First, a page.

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Horsetail Creek Bridge: Design Method Calibration and Experimental Results of Structural Strengthening with CFRP and GFRP Laminates

Horsetail Creek Bridge: Design Method Calibration and Experimental Results of Structural... The Horsetail Creek Bridge, constructed in 1912, is located along the Historic Columbia River Highway in Oregon. In a recent rating of bridges, the cross beams of the structure were found to be 50 percent deficient in flexure and 94 percent deficient in shear, mainly due to the traffic loads increase. In order to identify suitable Fiber Reinforced Polymer strengthening system, few commercially available systems were reviewed and alternative designs were carried on. Concurrently, four full size beams were constructed to simulate the retrofit of the bridge. One served as a control, while the other three were reinforced with various configurations of FRP composites. Third point bending tests were conducted. Load, deflection and strain data were collected. Results revealed that addition of either GFRP or CFRP composites provided static capacity increase of 45 percent compared to the control beam. The beam strengthened with CFRP for flexure and GFRP for shear, which simulated the HCB cross beams after the retrofit, exhibited near 100 percent of moment capacity increase. The addition of GFRP for shear alone was sufficient to offset the lack of steel stirrups in the actual bridge, allowing for a conventionally reinforced concrete beam with significant shear deficiency to fail by yielding of the flexural failure. The resulting ultimate deflections of the shear GFRP reinforced beam were nearly twice those of the control shear deficient beam. A design method for flexure and shear was proposed before the onset of this experimental study and used on the HCB. The design procedure for flexure was refined to include provisions for non-crushing failure modes. It allowed for predicting the response of the beam at any applied moment. http://www.deepdyve.com/assets/images/DeepDyve-Logo-lg.png Advances in Structural Engineering SAGE

Horsetail Creek Bridge: Design Method Calibration and Experimental Results of Structural Strengthening with CFRP and GFRP Laminates

Advances in Structural Engineering , Volume 5 (2): 12 – Apr 1, 2002

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Publisher
SAGE
Copyright
© 2002 SAGE Publications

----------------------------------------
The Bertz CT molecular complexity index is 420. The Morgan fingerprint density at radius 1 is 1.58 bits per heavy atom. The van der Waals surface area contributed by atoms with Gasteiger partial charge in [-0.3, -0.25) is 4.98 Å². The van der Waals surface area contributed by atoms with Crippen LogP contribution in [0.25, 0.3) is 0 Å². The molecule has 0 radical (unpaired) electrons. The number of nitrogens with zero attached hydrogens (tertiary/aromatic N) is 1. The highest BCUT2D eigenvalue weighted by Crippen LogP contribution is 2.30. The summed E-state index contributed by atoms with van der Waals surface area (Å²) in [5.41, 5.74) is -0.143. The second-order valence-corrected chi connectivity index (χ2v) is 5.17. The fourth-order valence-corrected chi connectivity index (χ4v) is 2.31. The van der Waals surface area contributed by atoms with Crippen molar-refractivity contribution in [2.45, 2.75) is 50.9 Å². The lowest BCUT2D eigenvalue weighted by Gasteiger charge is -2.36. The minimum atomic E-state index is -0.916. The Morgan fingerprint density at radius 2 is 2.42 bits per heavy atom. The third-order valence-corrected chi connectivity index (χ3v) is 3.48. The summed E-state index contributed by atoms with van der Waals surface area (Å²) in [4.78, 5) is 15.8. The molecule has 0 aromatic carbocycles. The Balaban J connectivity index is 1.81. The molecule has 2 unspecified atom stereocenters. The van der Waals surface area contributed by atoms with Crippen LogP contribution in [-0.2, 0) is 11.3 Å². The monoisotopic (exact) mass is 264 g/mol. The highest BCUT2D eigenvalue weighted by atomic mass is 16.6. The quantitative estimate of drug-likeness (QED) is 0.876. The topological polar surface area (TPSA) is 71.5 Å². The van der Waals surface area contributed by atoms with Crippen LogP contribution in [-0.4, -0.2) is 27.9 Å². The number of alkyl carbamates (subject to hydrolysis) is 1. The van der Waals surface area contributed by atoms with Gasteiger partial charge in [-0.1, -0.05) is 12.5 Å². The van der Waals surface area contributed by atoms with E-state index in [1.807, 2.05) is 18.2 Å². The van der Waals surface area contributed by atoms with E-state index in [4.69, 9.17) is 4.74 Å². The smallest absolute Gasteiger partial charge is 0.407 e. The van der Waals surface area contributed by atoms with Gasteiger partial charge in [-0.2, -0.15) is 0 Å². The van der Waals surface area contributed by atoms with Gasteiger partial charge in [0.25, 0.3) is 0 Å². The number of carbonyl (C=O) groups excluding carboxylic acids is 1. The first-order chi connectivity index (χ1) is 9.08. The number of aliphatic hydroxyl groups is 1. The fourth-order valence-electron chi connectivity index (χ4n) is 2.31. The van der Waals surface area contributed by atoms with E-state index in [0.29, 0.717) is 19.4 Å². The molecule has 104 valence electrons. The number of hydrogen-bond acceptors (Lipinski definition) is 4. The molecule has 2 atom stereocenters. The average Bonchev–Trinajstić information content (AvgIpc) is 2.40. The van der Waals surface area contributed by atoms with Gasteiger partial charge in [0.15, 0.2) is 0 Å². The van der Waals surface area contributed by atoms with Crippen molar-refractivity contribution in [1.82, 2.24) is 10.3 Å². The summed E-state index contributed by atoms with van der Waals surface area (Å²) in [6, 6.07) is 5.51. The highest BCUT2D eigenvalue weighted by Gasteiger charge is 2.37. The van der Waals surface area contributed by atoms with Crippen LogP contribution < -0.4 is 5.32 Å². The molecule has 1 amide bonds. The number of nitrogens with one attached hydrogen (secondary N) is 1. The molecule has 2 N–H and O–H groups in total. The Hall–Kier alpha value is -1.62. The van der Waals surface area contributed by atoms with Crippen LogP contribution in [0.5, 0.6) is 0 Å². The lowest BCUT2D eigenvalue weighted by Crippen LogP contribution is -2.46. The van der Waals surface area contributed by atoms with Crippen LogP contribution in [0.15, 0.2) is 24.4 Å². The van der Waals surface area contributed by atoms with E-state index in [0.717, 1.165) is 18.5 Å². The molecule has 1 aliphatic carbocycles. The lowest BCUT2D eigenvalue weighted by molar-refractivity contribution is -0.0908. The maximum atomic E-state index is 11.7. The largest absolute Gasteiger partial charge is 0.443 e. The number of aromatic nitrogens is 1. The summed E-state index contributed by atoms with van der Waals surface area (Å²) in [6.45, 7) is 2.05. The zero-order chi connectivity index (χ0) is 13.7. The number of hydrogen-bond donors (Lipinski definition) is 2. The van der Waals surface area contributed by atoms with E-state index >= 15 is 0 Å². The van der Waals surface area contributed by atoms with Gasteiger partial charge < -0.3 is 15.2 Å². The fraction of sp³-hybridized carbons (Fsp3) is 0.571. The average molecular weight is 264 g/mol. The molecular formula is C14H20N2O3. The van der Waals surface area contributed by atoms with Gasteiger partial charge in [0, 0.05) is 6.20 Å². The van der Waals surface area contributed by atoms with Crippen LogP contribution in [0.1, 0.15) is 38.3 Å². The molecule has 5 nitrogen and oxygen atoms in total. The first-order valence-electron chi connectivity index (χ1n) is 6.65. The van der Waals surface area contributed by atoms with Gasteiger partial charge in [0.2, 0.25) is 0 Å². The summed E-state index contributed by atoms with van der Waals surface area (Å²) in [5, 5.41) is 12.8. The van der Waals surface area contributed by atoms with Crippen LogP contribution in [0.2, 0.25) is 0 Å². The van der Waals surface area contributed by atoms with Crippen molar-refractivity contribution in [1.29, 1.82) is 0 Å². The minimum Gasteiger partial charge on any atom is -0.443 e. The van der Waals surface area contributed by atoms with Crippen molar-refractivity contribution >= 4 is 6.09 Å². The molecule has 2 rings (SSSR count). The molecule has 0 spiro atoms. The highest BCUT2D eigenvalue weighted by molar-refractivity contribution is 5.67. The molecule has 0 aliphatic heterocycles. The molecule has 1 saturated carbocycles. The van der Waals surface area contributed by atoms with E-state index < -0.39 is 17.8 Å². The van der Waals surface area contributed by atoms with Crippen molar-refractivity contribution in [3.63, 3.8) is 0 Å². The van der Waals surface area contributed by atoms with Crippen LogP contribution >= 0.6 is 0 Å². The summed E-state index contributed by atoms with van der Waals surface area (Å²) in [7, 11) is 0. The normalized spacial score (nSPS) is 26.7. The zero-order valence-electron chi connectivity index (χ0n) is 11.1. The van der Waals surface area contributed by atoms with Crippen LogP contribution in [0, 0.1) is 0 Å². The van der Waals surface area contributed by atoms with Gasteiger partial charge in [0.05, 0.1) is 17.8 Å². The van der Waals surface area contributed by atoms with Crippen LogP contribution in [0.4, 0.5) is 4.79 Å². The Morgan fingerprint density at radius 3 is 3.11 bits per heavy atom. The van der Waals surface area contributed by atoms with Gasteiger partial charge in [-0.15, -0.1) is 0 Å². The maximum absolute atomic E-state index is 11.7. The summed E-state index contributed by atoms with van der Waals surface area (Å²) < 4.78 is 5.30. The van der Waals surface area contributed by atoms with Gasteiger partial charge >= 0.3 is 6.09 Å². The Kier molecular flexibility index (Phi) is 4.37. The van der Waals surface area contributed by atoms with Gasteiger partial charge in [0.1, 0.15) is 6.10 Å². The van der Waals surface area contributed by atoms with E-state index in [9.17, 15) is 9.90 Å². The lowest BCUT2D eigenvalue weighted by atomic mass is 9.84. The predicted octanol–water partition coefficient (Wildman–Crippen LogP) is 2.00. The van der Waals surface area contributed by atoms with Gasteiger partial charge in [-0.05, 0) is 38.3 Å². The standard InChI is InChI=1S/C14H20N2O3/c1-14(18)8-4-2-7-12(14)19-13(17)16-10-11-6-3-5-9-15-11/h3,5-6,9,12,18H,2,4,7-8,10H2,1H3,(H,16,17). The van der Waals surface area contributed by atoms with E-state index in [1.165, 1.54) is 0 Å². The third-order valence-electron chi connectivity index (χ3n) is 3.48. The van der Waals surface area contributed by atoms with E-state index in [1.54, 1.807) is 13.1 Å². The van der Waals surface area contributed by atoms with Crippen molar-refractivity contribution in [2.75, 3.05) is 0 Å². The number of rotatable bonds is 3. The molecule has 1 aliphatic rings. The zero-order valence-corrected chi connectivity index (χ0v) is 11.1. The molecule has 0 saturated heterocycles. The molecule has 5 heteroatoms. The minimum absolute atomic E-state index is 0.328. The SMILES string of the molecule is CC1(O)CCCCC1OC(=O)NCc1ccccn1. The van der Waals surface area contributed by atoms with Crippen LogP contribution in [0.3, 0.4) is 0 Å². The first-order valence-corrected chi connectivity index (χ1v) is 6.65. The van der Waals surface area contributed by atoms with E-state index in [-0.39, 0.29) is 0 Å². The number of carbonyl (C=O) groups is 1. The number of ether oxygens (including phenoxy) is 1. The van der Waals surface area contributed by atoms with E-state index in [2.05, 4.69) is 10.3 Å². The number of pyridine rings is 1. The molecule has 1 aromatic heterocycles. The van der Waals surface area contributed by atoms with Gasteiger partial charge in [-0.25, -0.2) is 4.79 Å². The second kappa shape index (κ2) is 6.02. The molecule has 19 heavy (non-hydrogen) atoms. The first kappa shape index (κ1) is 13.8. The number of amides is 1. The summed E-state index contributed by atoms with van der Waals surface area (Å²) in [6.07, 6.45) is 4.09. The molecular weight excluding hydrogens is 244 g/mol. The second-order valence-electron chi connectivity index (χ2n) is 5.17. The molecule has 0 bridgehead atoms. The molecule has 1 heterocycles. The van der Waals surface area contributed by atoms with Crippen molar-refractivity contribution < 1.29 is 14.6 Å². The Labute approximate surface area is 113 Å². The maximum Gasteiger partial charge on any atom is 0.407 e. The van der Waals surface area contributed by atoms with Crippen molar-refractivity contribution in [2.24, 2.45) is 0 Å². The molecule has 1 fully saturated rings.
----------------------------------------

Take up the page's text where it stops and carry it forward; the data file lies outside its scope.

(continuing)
ISSN
1369-4332
eISSN
2048-4011
DOI
10.1260/1369433021502588
Publisher site
See Article on Publisher Site

Abstract

The Horsetail Creek Bridge, constructed in 1912, is located along the Historic Columbia River Highway in Oregon. In a recent rating of bridges, the cross beams of the structure were found to be 50 percent deficient in flexure and 94 percent deficient in shear, mainly due to the traffic loads increase. In order to identify suitable Fiber Reinforced Polymer strengthening system, few commercially available systems were reviewed and alternative designs were carried on. Concurrently, four full size beams were constructed to simulate the retrofit of the bridge. One served as a control, while the other three were reinforced with various configurations of FRP composites. Third point bending tests were conducted. Load, deflection and strain data were collected. Results revealed that addition of either GFRP or CFRP composites provided static capacity increase of 45 percent compared to the control beam. The beam strengthened with CFRP for flexure and GFRP for shear, which simulated the HCB cross beams after the retrofit, exhibited near 100 percent of moment capacity increase. The addition of GFRP for shear alone was sufficient to offset the lack of steel stirrups in the actual bridge, allowing for a conventionally reinforced concrete beam with significant shear deficiency to fail by yielding of the flexural failure. The resulting ultimate deflections of the shear GFRP reinforced beam were nearly twice those of the control shear deficient beam. A design method for flexure and shear was proposed before the onset of this experimental study and used on the HCB. The design procedure for flexure was refined to include provisions for non-crushing failure modes. It allowed for predicting the response of the beam at any applied moment.

Journal

Advances in Structural EngineeringSAGE

Published: Apr 1, 2002

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